What is sexual assault?
Sexual assault is a criminal offence, and is any unwanted or forced sexual act or behaviour without consent. Safety and respect are central to our university culture. UQ does not tolerate disrespectful or sexist behaviour, sexual harassment or sexual assault.
If you have experienced sexual assault
If you’ve just been sexually assaulted or are in immediate danger:
- Get to a safe place
- Phone Triple Zero (000) or if on campus grounds, UQ security 3365 3333.
Who can help me / where can I find support
Once you are out of immediate danger you can contact one of the Student Services Team for assistance. A trained member of our team will support you throughout the process of reporting to the Police. Contact our counselling and support service on 3365 1704.
If you’d prefer to talk to someone outside of the University, you can contact Lifeline 13 11 14 available 24 hours a day. There are a range of additional support lines available to you, see the full list here.
If you wish to report to the police it is important that you:
- Try not shower or bathe
- Try not to wash or destroy the clothing you wore during the assault
- Try not disturb the physical environment where the assault occurred
Expectations of you
It is important that as part of the UQ community you respect others, and abide by the law.
The Student Charter gives these expectations.
Here are some examples of students crossing the line:
While walking near The Great Court, Joe observes a group of women cat-calling to men walking by. The women make a remark about Joe’s physical appearance as he passes them.
This behaviour would be dealt with as misconduct and the students’ cat-calling may be subject to disciplinary action under the Student Integrity and Misconduct Policy
On a Facebook page UQ students are debating an issue, one calls another a ‘slut’ (and other derogatory sexualized names) and says he will ‘sort her out’ next time he sees her on campus.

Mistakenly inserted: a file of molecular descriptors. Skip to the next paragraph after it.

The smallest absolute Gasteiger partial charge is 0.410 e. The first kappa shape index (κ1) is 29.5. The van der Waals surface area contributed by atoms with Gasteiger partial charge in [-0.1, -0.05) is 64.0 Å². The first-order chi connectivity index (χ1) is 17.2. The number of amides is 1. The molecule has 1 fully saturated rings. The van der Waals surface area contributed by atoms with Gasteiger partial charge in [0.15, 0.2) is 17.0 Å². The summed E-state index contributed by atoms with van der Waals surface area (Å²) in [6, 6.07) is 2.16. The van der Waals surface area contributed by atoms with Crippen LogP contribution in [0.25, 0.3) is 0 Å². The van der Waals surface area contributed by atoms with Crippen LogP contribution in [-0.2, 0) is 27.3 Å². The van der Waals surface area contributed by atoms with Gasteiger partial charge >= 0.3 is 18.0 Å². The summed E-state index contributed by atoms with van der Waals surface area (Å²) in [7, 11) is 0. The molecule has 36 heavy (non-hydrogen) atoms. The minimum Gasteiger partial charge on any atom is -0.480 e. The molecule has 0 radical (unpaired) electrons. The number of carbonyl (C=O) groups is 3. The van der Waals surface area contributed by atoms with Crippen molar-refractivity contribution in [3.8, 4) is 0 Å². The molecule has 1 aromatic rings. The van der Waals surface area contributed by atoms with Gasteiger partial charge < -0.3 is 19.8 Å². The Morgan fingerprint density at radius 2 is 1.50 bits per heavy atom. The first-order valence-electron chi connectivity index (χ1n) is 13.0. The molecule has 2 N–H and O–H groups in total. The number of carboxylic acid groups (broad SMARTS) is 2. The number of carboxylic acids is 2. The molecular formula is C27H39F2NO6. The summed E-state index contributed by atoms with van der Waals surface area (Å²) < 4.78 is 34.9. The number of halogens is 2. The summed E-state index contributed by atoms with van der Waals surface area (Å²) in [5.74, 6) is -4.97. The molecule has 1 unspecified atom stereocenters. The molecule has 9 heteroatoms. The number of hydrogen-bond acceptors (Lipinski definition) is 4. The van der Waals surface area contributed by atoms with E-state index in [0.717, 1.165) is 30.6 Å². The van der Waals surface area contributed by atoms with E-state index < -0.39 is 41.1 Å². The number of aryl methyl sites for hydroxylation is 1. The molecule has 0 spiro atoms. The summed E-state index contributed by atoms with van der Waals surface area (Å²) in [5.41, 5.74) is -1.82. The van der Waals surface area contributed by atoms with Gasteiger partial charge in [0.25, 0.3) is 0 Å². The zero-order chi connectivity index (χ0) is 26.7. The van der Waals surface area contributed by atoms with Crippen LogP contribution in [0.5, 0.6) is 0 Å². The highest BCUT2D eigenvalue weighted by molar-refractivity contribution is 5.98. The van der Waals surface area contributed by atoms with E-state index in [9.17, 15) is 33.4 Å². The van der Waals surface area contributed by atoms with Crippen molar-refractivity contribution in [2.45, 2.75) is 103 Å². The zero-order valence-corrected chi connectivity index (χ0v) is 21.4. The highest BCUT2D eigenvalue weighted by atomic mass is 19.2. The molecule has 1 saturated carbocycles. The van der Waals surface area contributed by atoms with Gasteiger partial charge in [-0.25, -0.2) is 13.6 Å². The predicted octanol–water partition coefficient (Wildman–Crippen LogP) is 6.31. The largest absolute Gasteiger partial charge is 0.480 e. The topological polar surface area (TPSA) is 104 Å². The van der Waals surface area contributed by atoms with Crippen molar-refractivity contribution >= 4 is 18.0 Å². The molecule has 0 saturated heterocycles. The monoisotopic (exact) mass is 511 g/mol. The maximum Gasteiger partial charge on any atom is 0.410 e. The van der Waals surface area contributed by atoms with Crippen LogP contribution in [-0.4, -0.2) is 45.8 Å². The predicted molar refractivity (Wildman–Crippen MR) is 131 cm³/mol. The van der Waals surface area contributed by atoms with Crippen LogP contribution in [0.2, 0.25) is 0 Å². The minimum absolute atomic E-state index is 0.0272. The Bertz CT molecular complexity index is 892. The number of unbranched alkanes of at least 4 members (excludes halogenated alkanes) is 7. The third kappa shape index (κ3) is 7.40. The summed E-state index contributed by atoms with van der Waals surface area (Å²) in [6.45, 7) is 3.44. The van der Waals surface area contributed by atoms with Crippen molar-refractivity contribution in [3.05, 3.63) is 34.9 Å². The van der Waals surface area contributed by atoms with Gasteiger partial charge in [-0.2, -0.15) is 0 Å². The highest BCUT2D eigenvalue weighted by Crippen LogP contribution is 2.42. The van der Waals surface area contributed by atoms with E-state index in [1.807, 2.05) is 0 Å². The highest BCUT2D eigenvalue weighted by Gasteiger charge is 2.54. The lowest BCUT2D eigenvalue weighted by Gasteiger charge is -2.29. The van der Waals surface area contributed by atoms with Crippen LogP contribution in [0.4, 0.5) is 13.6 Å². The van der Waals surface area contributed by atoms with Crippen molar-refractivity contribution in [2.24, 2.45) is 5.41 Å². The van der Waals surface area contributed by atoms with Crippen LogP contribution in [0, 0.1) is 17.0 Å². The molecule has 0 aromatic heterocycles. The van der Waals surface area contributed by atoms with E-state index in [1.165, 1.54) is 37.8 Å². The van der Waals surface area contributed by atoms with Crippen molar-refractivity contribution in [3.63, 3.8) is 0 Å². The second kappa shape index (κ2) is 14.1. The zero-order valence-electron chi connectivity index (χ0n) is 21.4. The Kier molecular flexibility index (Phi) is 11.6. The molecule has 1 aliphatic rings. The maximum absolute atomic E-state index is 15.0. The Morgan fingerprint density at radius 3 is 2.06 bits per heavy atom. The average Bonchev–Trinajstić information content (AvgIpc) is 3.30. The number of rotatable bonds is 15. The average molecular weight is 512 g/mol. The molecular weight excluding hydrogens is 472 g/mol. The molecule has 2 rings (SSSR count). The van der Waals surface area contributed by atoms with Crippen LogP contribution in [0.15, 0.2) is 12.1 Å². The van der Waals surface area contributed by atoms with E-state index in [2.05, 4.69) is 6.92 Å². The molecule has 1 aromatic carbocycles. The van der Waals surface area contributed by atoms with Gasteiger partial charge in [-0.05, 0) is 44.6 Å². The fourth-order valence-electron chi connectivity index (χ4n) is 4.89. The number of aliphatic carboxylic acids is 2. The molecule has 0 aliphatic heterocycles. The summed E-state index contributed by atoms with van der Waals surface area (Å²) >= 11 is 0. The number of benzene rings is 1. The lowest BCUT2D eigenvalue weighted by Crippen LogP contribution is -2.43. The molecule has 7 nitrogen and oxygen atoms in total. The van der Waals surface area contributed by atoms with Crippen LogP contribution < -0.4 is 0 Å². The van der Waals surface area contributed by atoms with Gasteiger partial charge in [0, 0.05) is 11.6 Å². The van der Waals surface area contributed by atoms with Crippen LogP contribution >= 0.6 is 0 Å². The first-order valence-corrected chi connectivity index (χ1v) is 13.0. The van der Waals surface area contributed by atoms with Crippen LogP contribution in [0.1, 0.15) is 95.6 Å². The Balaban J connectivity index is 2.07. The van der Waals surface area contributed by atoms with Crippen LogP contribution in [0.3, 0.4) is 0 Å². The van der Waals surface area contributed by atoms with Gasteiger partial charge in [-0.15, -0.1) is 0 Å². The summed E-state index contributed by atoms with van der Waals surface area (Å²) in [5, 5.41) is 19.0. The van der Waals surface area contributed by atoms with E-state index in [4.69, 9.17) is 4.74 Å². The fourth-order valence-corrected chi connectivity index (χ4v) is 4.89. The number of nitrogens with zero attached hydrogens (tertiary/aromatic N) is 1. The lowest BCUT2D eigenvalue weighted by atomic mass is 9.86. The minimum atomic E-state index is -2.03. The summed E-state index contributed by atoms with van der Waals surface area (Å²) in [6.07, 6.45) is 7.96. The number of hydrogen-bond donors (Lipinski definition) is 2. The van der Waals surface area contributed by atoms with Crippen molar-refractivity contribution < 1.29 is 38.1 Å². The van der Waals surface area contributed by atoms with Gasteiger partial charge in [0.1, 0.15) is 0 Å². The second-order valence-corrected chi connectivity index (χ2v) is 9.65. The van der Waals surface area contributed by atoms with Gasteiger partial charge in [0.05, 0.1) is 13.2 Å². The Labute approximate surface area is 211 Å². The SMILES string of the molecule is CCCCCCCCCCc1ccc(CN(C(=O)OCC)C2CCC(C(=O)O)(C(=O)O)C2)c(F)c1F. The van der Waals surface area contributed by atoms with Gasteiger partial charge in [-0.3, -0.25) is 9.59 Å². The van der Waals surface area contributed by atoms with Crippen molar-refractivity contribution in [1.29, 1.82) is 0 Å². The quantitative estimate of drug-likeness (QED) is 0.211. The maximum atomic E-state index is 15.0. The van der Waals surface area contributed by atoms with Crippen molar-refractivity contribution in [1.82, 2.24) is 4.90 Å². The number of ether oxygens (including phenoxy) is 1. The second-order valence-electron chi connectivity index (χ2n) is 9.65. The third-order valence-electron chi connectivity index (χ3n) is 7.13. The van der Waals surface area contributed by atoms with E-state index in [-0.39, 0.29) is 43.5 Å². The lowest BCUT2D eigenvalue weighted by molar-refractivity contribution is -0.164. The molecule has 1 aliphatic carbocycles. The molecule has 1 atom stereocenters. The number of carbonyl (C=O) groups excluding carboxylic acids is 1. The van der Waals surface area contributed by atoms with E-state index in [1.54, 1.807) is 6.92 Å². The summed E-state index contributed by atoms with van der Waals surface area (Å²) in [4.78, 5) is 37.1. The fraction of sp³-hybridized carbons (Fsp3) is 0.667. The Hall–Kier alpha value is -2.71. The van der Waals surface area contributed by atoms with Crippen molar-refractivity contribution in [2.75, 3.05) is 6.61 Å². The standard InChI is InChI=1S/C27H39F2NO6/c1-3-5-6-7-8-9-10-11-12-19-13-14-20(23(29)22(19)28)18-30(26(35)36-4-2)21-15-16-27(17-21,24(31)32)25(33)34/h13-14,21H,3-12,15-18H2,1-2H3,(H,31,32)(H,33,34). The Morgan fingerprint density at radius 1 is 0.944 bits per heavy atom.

This behaviour would be dealt with as misconduct and the students may be subject to disciplinary action. See the Student Integrity and Misconduct Policy for further information.
After a party to celebrate the end of exams, Megan goes back to her friend’s share-house. She wakes up to find that her clothes have been removed and one of her friend’s housemates is having sex with her.
This is a criminal offence because consent cannot be given by an unconscious person. UQ would assist the student to report the matter to police, to access support services, and would act on police advice when considering disciplinary action against the student. Contact UQ Security on 3365 3333 in this instance.
You can help others stay safe by stepping in to prevent harm. As an active bystander you can make a difference. Read this how-to guide on stepping up against sexist behaviour.
Definition of consent
Consent is freely and voluntarily given by a person with the cognitive capacity to do so. Consent is not freely and voluntarily given if you:
- Are under force
- Are unconscious or asleep
- Are under the influence of drugs or alcohol
- Are under threat or intimidation
- Are in fear of bodily harm; or
- Have a mistaken belief that the offender was your sexual partner.
(sourced from Queensland Police Service, 2016)
Understand Consent - watch ‘Consent. It’s as simple as tea.’
How to help someone who has experienced sexual assault
When someone experiences sexual violence, the people they choose to talk to about it play a vital role. It can be difficult to know how to respond and you may be concerned about doing the wrong thing. Visit 1800 Respect for information on what you can do.
If the victim/survivor wishes to report the matter to the University there are a range of services available to help:
- 1 in 5 women in Australia will experience sexual assault at some time in their life.
- 70% of sexual assaults are committed by someone known to the victim.
- Less than 1 in 5 of those who experience sexual assault will report the crime to the Police.
(Sourced: Australian Bureau of Statistics. Personal Safety Survey. 2005; NSW Bureau of Crime Statistics; NSW Rape Crisis Centre).
National sexual assault survey: Respect. Now. Always.
Australia’s universities have asked the Australian Human Rights Commission to conduct a survey of university students to gain greater insight into the nature, prevalence and reporting of sexual assault and sexual harassment. This is the first time a national survey of this kind has been conducted, and the results will enhance UQ’s ability to prevent and address sexual assault and harassment.
The Respect. Now. Always. national university student survey has two elements. The first is a national prevalence survey, and students will be randomly selected via their student email to take part (with anonymity assured). Secondly, any university student who does not receive an email as part of the random selection, but who wishes to share their experiences can do so confidentially via the Australian Human Rights Commission website.
This survey will provide UQ (and other Australian universities) with data to help improve policies, procedures and support services for students who have experienced sexual assault and harassment.